Unfortunately, the tongue and airflow patterns are habitual and must be entirely retrained for correct sound production. Therapy on these sounds begins with ongoing student education for tongue position and airflow. I often begin with pure discussion and education using mouth diagrams, puppets, mirrors, and visuals. I then begin training with some oral motor tools or tricks like dots of icing on the alveolar ridge or other tactile feedback to elicit correct tongue placement. I have students practice in front of mirrors and watch me as well. My school recently purchased these mirrors for my therapy room so that each student has their own for practice (great for preventing “downtime” while I give individualized feedback to other students in the group):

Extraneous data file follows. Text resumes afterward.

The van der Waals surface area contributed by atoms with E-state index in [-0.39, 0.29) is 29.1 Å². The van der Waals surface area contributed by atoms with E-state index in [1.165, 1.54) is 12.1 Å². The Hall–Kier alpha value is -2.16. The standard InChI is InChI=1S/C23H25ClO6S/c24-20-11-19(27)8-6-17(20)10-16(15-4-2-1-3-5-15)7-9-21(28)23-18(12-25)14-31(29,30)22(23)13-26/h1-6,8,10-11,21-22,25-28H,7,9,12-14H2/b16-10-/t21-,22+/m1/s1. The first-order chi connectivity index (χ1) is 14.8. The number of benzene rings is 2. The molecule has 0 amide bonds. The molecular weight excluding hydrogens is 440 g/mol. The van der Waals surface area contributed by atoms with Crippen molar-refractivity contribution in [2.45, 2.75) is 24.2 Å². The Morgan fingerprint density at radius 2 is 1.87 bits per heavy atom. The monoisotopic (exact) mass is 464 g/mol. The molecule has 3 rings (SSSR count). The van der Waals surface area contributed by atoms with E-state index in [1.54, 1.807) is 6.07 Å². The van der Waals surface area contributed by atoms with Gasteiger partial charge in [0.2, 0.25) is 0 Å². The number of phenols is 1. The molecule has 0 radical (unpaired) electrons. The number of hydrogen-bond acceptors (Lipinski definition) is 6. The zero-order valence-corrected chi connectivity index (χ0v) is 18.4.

Once the initial training and tactile feedback has been provided, I quickly move into practicing target sounds in isolation and then in syllables or words. I use a variety of methods including verbal, visual and tactile strategies to help students train for correct placement and airflow. I have visuals for each target sound that offer descriptions so students can more easily remember the placement and manner of the sounds. I usually start by targeting /s/ in isolation, though I do not believe that this sound is scientifically proven easier to produce than any of the others. I just personally find it easiest to elicit, especially when introduced as “the sneaky snake sound” and paired with different snake games/activities. Every therapy session I conduct is structured to include education, discrimination, direct training, and then practice (often using games or other motivating activities) to target sounds in isolation, syllables and words. These activities all include the following visuals (or similar.)